Expression of microRNA miR-205 in Pulmonary Squamous Cell Carcinoma and Adenocarcinoma
Krishan Kalra, Ling Xue, Elena E Chang, Raju Pillai, Mahul B Amin, Daniel J Luthringer. Cedars-Sinai Medical Center, LA, CA; BioGenex Laboratories, Fremont, CA
Background: Lung cancer represents a heterogeneous group of tumors comprised of mostly squamous cell carcinomas (SCC) and adenocarcinomas (AD). These tumors can be challenging to classify due to heterogeneity, sampling, and lack of differentiation. Targeted molecular therapies for lung cancer treatment require accurate classification for optimal response. MicroRNAs (miRNAs) are endogenous, non-coding RNAs with critical functions on gene regulation. microRNA expression profiles have great potential in tumor diagnosis and prognosis since they play essential roles in tissue differentiation during normal development and oncogenesis. miR-205 has been shown to regulate E-cadherin and possibly target PTEN, and thus have role in tumor supressor function. The purpose of this study is to explore the utility of miR-205 expression in distinguishing SCC and AD.
Design: Samples of 10 formalin-fixed paraffin-embedded lung cancers (5 AD; 5 SCC) were classified using H&E staining and confirmed by IHC using anti-TTF1 (BioGenex, BGX397A) and anti-p63 (BioGenex, AM418) antibodies. 5 normal lung samples served as controls. FAM-labeled miR-205 (BioGenex, HM205) and One-step ISH Detection Kit (BioGenex, DF400) were used in this study. Slides were heated in Nucleic Acid Retrieval Solution I (NAR-I, BioGenex) for 10 min at 92C, subjected to hybridization buffer for 30 min, incubated with 40 nM of microRNA probe for 60 min at 50 C followed by stringency washes. The signal was amplified with anti-fluorescein antibody and poly-HRP labeled secondary antibody, which can develop brown color with DAB chromogen. Scramble probes served as negative control. The staining results were independently reviewed by pathologists to render diagnostic impression.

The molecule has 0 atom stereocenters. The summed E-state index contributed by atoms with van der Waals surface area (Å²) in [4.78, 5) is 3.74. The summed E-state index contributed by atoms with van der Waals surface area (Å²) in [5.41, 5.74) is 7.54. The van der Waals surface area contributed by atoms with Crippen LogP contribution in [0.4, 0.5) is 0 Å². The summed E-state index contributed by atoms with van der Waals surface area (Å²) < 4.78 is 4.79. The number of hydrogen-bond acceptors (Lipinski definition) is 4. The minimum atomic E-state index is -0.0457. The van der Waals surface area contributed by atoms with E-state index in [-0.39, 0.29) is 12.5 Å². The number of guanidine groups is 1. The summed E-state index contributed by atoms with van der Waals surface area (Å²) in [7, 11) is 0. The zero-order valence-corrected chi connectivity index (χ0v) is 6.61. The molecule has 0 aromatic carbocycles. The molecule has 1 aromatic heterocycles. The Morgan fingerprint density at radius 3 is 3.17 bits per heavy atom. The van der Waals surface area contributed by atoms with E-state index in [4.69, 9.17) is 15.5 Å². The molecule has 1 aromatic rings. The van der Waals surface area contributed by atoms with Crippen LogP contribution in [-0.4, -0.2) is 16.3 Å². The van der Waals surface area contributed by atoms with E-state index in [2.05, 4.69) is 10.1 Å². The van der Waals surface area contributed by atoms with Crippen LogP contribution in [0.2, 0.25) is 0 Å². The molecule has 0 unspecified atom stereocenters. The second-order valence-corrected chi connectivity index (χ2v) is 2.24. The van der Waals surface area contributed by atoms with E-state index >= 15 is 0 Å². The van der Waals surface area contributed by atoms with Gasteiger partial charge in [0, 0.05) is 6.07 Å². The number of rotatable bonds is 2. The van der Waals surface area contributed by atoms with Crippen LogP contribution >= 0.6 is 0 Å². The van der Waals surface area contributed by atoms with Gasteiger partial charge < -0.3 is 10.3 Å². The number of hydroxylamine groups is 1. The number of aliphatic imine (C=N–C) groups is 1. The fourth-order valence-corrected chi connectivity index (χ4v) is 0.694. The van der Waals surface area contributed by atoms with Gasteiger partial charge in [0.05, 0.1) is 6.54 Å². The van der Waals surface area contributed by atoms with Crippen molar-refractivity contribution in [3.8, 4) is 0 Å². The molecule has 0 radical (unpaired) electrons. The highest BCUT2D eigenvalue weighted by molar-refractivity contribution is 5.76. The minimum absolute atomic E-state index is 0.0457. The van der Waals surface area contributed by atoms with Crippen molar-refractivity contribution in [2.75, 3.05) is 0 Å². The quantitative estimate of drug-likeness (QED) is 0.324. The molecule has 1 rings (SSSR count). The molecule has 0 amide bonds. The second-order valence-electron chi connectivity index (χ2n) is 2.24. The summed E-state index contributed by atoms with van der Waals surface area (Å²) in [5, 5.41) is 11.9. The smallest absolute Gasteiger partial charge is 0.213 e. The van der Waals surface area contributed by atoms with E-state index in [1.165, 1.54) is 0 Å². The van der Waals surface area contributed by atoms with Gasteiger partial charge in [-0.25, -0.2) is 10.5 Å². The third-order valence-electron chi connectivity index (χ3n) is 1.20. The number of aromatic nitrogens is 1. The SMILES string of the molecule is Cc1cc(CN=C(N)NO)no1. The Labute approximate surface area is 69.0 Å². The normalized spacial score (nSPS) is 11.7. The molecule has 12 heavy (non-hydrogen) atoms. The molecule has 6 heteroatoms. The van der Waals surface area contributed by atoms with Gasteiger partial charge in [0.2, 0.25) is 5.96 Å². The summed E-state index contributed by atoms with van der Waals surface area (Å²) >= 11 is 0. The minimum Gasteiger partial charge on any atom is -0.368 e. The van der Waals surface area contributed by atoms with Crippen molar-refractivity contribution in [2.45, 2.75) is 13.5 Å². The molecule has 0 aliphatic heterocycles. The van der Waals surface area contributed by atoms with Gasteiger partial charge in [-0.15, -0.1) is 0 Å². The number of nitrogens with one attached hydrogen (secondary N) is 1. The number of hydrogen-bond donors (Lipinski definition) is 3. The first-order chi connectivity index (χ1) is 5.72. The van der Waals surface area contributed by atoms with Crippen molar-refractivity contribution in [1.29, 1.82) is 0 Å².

Results: Using miRNA in situ hybridization system, we found that miR-205 was up-regulated in 4/5 (80%) of lung SCC and 2/5 (40%) of AD. Scramble (negative controls) probes were non-reactive.
Conclusions: This result suggests miR-205 may have the potential to differentiate SCC from AD. Additional studies are in progress to determine the utility of miR-205 expression in differentiating sub-types of lung cancer. Importantly, microRNAs may be utilized as a diagnostic tool in lung cancer classification.
Wednesday, March 6, 2013 1:00 PM
Poster Session VI # 296, Wednesday Afternoon